Rebel government tries to bring order to the shattered streets of Benghazi
Monday 28 February 2011
Libya has taken its first steps towards a new future following four decades of dictatorship with the formation of a new administration in the half of the country which is out of Colonel Gaddafi's control.
The National Council set up in Benghazi, the "capital of Free Libya", will present itself for recognition by the international community as emissaries of the people who will be representing the country from now on.
Former justice minister Mustafa Abdel-Jalil announced that he would head an interim government with the suggestion that it has the backing of the US. He also said an agreement could be reached with the sons of Col Gaddafi to end the spiralling violence.
But confusion and controversy surrounded the announcement after the official spokesman for the Council disputed that version of events, saying that Mr Abdel-Jalil had expressed purely personal views. Abdul Hafiz Gouga added that there could be no accommodation with remnants of the regime because of "the huge human rights abuses" that had been committed. He insisted Mr Abdel-Jalil would only be a member of the Council rather than its head. In fact, said Mr Gouga, the organisation will have no hierarchy with the members, their numbers as yet undisclosed, all having an equal say on policy.
While the supposed new rulers of Libya grappled with the problems of politics, the conflict on the ground continued with rebels claiming that they had taken control of Zawiyah, in close proximity to Tripoli, and straddling one of the main routes into the capital.
A crowd of around 500 gathered chanting "The people want the fall of the regime" and "This is our revolution". Posters of Col. Gaddafi had been torn down and the red, green and black flag of the monarchy, which has become a symbol of the uprising, flew over the central square.
An attempt by forces loyal to the regime to recapture Zawiyah appeared to have failed. Video footage of blast damage to buildings, including the main mosque, showed the intense fighting.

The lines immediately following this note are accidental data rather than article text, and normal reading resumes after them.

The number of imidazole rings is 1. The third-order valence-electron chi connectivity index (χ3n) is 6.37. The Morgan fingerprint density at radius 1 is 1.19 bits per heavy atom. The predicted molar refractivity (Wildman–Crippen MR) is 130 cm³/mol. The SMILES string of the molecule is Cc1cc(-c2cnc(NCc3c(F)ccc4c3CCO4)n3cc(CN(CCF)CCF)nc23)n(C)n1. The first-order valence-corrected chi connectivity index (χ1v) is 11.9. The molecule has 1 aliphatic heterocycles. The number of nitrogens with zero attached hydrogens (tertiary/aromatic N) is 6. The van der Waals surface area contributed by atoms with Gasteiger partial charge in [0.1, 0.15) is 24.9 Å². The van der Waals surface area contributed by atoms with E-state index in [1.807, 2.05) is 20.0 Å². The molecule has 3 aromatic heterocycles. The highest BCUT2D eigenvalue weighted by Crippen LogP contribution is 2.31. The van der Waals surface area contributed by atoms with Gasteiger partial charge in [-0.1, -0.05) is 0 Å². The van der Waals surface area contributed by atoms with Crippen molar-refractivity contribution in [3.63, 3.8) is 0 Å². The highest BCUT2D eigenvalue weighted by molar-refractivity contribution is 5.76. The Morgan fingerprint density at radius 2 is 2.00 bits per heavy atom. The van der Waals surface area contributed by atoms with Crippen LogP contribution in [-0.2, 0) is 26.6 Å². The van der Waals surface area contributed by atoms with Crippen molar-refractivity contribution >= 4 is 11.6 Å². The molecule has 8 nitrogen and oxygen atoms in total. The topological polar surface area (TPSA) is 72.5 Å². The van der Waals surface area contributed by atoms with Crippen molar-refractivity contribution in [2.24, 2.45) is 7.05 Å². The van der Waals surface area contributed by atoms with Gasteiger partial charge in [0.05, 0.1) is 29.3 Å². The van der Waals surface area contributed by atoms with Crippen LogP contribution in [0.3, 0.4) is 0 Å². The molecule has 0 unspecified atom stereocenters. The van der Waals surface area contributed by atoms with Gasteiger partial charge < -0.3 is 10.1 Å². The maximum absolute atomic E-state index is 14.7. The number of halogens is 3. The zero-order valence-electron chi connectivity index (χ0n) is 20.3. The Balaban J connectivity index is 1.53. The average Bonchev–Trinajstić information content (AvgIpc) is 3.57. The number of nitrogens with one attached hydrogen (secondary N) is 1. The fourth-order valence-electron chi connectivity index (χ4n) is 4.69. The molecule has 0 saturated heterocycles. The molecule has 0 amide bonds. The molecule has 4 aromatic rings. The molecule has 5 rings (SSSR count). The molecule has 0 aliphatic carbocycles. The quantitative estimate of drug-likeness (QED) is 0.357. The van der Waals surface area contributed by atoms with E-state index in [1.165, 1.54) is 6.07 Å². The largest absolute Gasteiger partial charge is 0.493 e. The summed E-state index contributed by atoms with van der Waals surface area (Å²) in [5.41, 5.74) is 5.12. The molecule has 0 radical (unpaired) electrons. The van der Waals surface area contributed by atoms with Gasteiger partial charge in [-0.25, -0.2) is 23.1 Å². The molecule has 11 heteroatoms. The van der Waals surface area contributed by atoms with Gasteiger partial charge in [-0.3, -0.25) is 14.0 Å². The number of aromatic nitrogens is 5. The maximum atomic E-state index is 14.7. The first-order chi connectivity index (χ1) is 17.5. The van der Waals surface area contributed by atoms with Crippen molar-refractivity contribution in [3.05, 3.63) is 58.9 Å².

Standing beside a half-dozen freshly dug graves of dead protesters in the cemetery, Mohammed Regdeh, one of those who organised the resistance, said: "We knew we had to fight hard to protect our gains. If Gaddafi had taken back Zawiyah then it would have encouraged him to think he could survive.
"But the truth that he cannot even control this town so near Tripoli is a great signal to him that he cannot win and that he is being defeated. We need to move forward from here and liberate our capital." According to reports from Tripoli, many areas in outlying districts had been abandoned by the security forces with activists setting up barricades and arming themselves with home-made weaponry.
Ibrahim Elkishi, a businessman who arrived in Benghazi after driving from Tripoli yesterday, said: "The shootings had become much less in the last day. The soldiers who still support Gaddafi and his militias are gathering but they have not launched any attacks in the last day or so. But everyone is very nervous, they do not know whether Gaddafi will just go or carry out more bloodshed before he goes."
A commander in the Libyan Army who has defected said yesterday in Tripoli that although the Gaddafi forces had scaled down their operations, it was likely to be a temporary move and the rebels in the area needed reinforcements which are being sent from Benghazi.
Colonel Awad Suleiman, of the armoured corps, said: "Gaddafi's best troops are there and they have been very ruthless in dealing with the protests. We know that the people are dying and we, the professional soldiers, now must step in to help them. If we don't then there will be many more massacres."
One of those heading to the frontline was Sergeant Abu Mussa, who had served for 18 years. "We have to move quite fast so we cannot take many heavy weapons," he said. "But we believe that if enough of us go then we can ensure victory. We can also persuade those still serving Gaddafi to join us. These killings cannot continue."
Last night there were reports that loyalist Gaddafi forces were moving towards the town of Misurata, which had fallen to the rebels. Libya's former Interior Minster, Gen Abdel Fattah Younes al-Abidi, who defected last week, said a "massive" army convoy is heading towards the town.
Misurata, he added, has no means to defend itself, he said, warning "there will be a real slaughter unless something is done".
The National Council, formed in Benghazi, insisted last night that they were "totally opposed" to any form of foreign intervention. Spokesman Mr Gouga stated " Libyans will protect themselves and liberate Libya themselves".
Gaddafi's 'Wikileaks' nurse heads for home
Libyan dictator Muammar Gaddafi has been abandoned by yet another key ally – his famous Ukrainian nurse.
Halyna Kolotnytska, 38, has joined the stream of government officials, diplomats and pilots who have deserted the Colonel as his control over the country collapses. According to Ukrainian television, Ms Kolotnytska arrived in Kiev early yesterday morning on a plane that evacuated 190 people.
"Mum got in touch yesterday. She said she was now in Tripoli," her daughter Tetyana Kolotnytska said. "She spoke in a calm voice, asked us not to worry and said she'd soon be home."
A US diplomatic cable released by WikiLeaks late last year claimed Gaddafi was deeply attached to Ms Kolotnytska, one of four Ukrainian nurses that took care of him. It described her as a "voluptuous blonde" who always travelled with Gaddafi as only she "knows his routine".
Ms Kolotnytska's daughter said: "He is employing other Ukrainian women as nurses as well. Mum is one of them. For some reason, he doesn't trust Libyan women with that."
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